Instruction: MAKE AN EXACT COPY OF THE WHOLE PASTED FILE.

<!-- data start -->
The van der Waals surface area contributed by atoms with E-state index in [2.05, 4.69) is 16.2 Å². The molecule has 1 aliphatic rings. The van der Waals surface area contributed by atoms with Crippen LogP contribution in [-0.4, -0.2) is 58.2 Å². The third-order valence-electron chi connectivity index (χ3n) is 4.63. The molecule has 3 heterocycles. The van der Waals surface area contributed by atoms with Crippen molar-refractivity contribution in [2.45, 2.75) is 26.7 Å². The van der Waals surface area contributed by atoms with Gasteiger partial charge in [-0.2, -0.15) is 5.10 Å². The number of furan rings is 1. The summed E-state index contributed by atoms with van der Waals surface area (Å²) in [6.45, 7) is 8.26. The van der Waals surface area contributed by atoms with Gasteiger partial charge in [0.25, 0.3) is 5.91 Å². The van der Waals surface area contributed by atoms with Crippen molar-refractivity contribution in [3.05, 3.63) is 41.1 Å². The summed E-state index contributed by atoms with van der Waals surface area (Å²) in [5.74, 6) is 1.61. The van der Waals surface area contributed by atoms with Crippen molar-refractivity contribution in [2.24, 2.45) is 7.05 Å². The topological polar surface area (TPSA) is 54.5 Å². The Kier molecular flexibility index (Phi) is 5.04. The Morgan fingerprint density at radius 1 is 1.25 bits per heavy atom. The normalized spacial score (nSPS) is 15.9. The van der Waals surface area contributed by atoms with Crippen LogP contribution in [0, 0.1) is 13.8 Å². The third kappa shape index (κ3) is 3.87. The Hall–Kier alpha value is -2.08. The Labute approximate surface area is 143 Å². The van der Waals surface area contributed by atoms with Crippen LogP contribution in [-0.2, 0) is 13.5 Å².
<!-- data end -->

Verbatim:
The van der Waals surface area contributed by atoms with E-state index in [2.05, 4.69) is 16.2 Å². The molecule has 1 aliphatic rings. The van der Waals surface area contributed by atoms with Crippen LogP contribution in [-0.4, -0.2) is 58.2 Å². The third-order valence-electron chi connectivity index (χ3n) is 4.63. The molecule has 3 heterocycles. The van der Waals surface area contributed by atoms with Crippen molar-refractivity contribution in [2.45, 2.75) is 26.7 Å². The van der Waals surface area contributed by atoms with Gasteiger partial charge in [-0.2, -0.15) is 5.10 Å². The number of furan rings is 1. The summed E-state index contributed by atoms with van der Waals surface area (Å²) in [6.45, 7) is 8.26. The van der Waals surface area contributed by atoms with Gasteiger partial charge in [0.25, 0.3) is 5.91 Å². The van der Waals surface area contributed by atoms with Crippen molar-refractivity contribution in [3.05, 3.63) is 41.1 Å². The summed E-state index contributed by atoms with van der Waals surface area (Å²) in [5.74, 6) is 1.61. The van der Waals surface area contributed by atoms with Crippen molar-refractivity contribution in [2.24, 2.45) is 7.05 Å². The topological polar surface area (TPSA) is 54.5 Å². The Kier molecular flexibility index (Phi) is 5.04. The Morgan fingerprint density at radius 1 is 1.25 bits per heavy atom. The normalized spacial score (nSPS) is 15.9. The van der Waals surface area contributed by atoms with Crippen LogP contribution in [0, 0.1) is 13.8 Å². The third kappa shape index (κ3) is 3.87. The Hall–Kier alpha value is -2.08. The Labute approximate surface area is 143 Å². The van der Waals surface area contributed by atoms with Crippen LogP contribution in [-0.2, 0) is 13.5 Å².